By 1641 Montrose had become aware that the National Covenant was being used by certain parties, namely The Earl of Argyll to obtain power in Scotland that belonged only to the King himself, a clear and outright abuse of a document which at best could be called “Crafty”! Argyll was using the power of the Covenant and religion to usurp the power of the King something no man of honour could stand by to watch, certainly not Montrose. He formed the Cumbernauld Band against Argyll’s treachery which sadly the latter discovered and imprisoned Montrose in Edinburgh Castle along with his closest friends for over 6 months without a trial. He was only released after Charles had come north and showered honours and titles to nearly all who professed loyalty to the King, for instance Argyll was created 1st Marquis of Argyll.

Montrose’s mind was set, as soon as he was released he began trying to find ways of foiling Argyll, all to no avail. The Civil War in England had begun in 1642 but in 1643 the Scots and English signed “The Solemn League and Covenant” in St. Margaret’s Chapel in Westminster. This was a very different document to the National Covenant of 1638. This was the price of a Scottish army. If the English adopted Presbyterianism then the Scots army would fight for the Parliamentarians against the King, a disgraceful and contemptible piece of double-dealing and for Montrose absolutely the final straw.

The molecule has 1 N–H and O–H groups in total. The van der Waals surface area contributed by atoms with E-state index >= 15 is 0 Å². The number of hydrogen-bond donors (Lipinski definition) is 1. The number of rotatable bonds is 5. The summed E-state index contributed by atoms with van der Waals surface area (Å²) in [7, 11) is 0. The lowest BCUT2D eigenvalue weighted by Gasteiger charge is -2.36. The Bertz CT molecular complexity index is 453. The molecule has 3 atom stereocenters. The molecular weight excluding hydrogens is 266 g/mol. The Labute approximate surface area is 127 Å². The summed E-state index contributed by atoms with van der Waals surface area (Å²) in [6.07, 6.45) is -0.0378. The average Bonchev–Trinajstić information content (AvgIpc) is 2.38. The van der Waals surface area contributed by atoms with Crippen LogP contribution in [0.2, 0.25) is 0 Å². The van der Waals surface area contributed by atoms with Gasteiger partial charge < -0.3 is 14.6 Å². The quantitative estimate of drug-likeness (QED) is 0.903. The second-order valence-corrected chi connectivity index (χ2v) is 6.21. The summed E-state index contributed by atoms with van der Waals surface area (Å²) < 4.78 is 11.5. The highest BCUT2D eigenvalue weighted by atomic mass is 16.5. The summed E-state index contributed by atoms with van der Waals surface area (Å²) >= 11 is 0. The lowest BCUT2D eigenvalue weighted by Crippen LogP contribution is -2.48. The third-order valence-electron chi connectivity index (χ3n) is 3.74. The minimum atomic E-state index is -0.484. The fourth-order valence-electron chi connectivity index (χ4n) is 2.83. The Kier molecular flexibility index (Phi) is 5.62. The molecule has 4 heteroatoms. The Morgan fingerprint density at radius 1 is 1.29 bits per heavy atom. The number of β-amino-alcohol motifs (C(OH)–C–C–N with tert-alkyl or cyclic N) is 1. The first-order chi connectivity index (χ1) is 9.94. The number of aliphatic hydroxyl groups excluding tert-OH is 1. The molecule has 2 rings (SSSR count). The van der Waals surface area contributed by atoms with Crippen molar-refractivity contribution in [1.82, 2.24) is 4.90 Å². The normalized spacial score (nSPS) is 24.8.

In late 1643 he went to Oxford where the King was at Court. He finally got to meet Charles and put to him his plan for regaining Scotland for the King. Not only would this deed itself be of great measure but it would prove a constant and serious distraction to General David Leslie who was leading the Scots in England. This aspect of Montrose’s mission is often overlooked and not enough credit given to him for all the nuisance he caused Leslie thereby crippling the latter’s fighting ability against the King. Initially Charles was sceptical but eventually he accepted Montrose’s proposition. Montrose rejected the title of Captain General but accepted that of King’s Lieutenant under command of Prince Maurice. The Earl of Antrim promised troops also and the loyal northern nobility were ordered to assist Montrose where possible. Thus Montrose left Oxford for his first attempt to win Scotland for the King.